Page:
I have been planning Egyptian falafels (or ta’ameya) for years, but dried fava beans, the main ingredient, were impossible to find. Finally, I bought them on a US online shop, but, when the parcel arrived I realised they were not fava beans but…. broad beans, apparently called “fava” in the USA. I was disappointed, but when I read broad beans and fava beans were close cousins, the main difference being the size, I decided to test broad beans and it was such a wonderful surprise!
I scrolled through several Egyptian falafel recipes, but haven’t followed any particular one and used my previous experience with chickpea falafels in terms of texture and frying. This plus the presence of broad beans instead of fava beans makes these falafels only Egyptian-inspired. The fabulous result was partly due to a huge amount of fresh herbs, broad beans were the main reason of the successful outcome. Compared to chickpeas, they were creamier, lighter and easier to form compact falafels. Actually, I have decided to stop making chickpea falafels, unless I cannot find dried broad beans, of course. (I am still hoping to find dried fava beans in the British English meaning of the word!)
My favourite way to eat falafels (both chickpea and broad bean) is to squash them, place on a piece of chapatti or Mexican tortilla. Then, I add sliced red onion, cucumber, fresh sweet pepper or medium hot chilli, coriander leaves, a lettuce leaf, some thick yogurt and a splash of sriracha. A crazy mixture of international ingredients, but my favourite way. If I have Indian pickled chilli, I add it instead of sriracha!
FLOUR is here to bind the ground beans, so use as much as required. Mix in the flour and try to form a falafel, tightly squashing with your hands. If it keeps the shape, there’s enough flour. You can also use different types of flour, though I’ve always used white wheat flour, so don’t know how the texture or taste changes if anything else is used.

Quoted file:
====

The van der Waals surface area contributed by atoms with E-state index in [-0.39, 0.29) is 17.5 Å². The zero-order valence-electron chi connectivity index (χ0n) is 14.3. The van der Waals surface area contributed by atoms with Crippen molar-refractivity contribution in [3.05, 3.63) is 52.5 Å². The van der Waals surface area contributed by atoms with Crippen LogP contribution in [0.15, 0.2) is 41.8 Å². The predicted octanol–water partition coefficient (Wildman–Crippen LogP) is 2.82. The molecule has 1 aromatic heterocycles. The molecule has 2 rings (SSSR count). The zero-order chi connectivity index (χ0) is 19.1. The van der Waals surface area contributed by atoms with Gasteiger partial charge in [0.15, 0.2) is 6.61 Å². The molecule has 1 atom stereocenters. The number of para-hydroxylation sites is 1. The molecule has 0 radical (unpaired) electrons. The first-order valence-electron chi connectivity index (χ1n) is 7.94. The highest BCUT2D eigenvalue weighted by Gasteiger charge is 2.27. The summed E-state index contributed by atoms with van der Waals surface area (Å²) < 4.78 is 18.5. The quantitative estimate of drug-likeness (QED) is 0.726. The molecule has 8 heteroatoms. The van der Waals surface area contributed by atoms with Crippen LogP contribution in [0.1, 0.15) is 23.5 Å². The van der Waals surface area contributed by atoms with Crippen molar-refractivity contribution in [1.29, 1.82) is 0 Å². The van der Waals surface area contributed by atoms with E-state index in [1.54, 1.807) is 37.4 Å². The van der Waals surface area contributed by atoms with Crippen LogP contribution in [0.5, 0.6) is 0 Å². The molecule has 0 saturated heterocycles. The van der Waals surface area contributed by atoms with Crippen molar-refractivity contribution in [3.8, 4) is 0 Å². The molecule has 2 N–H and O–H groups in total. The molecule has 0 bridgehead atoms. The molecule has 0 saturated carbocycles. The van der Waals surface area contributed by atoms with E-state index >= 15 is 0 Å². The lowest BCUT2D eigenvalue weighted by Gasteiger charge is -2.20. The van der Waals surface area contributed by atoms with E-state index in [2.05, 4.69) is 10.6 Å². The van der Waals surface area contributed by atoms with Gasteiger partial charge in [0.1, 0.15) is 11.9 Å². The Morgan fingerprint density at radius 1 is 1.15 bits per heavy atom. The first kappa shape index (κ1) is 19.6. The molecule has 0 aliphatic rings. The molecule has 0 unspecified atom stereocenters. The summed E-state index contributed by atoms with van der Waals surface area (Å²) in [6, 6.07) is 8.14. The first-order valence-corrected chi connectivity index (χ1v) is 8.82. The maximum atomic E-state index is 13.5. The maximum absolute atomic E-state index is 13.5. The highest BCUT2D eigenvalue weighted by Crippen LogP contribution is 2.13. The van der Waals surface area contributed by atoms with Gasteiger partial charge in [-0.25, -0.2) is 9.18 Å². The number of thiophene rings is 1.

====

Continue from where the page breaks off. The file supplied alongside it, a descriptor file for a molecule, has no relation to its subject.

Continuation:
HERBS: If you hate fresh coriander, just skip it and add more parsley. I think you can use other herbs if you like and know how the mix of them will taste! (Though, looking at different recipes I realised only coriander and parsley were recurrent).
If you don’t have green onions, add chives and one red onion or leek’s white part.
SHAPE: After years of making round falafels, I realised some time ago I prefer sausage-shaped ones because they’re easier to put into wraps. Feel free to choose the shape you prefer.
DEEP-FRYING: Do you remember my recent post about the air-fryer? Unfortunately, among my air-fryer experiments, falafels are the biggest failure. I tested them twice, was each time disappointed and returned to deep-frying. Luckily, after checking the amount of oil missing after straining it back into a bottle (in order to reuse it) I was happy to notice these falafels absorbed much less oil than for example tonkatsu (Japanese pork cutlets), another item I used to deep-fry often. In short, I don’t see any reason to experiment falafels in my air-fryer any more!
FRIDGE/FREEZER: I have noticed they keep much better if frozen rather than kept in the fridge. Just like rice, they become tough and dry in the fridge, while in the freezer they retain their moisture.
Preparation: about 45 minutes (+8 hour bean-soaking)
Ingredients (I have obtained about 20 sausage-shaped falafels):
250 g dried broad beans
1/2 handful chopped parsley (you can include stalks too)
1/2 handful chopped fresh coriander leaves (as above, stalks are welcome) or more parsley
1 big spring onion (bulb and leaves), chopped or 1 small red onion + spring onion leaves or a small bunch of chives
2 teaspoons ground cumin
1 teaspoon ground coriander
2 tablespoons powdered chili
2 big garlic cloves, crushed
1 tablespoon flour (or more, up to 5-6 tablespoons, see the TIP above)
1/2 teaspoon baking soda
1 flat teaspoon salt
oil for deep-frying
a handful of white sesame seeds
(pita bread and for example tomatoes, cucumbers, salad, onion, hot sauce, mayonnaise, yogurt…)
In a food processor mix all the ingredients except for oil and sesame seeds.
Form the first falafel to check if there is enough flour to bind the mixture.
If it’s enough, form small flattened sausages or flattened balls with your hands, squeezing hard. You can always add more flour as you reach the bottom of the bowl.
Preheat the oil in a small pan (I find using a small but deep pan easier; mine can fit 3-4 falafels in the same batch). Check if it’s hot enough, throwing a pinch of falafel dough. If it goes up straight away and starts bubbling, it means the temperature is high enough (you can also use a thermometer of course!).
Place sesame seeds in a wide bowl or on a plate and dip each falafel’s two sides (you can also roll them in sesame seeds) just before frying.
Fry the falafels, trying not to overcrowd, till they are dark golden.
Shake them well while taking out of the pan and then place on paper towels to absorb oil.
Serve them in wraps or on green salads or squashed, in sandwiches.
If you make a big batch, it’s better to freeze them at once instead of keeping in the fridge where they become tough and dry.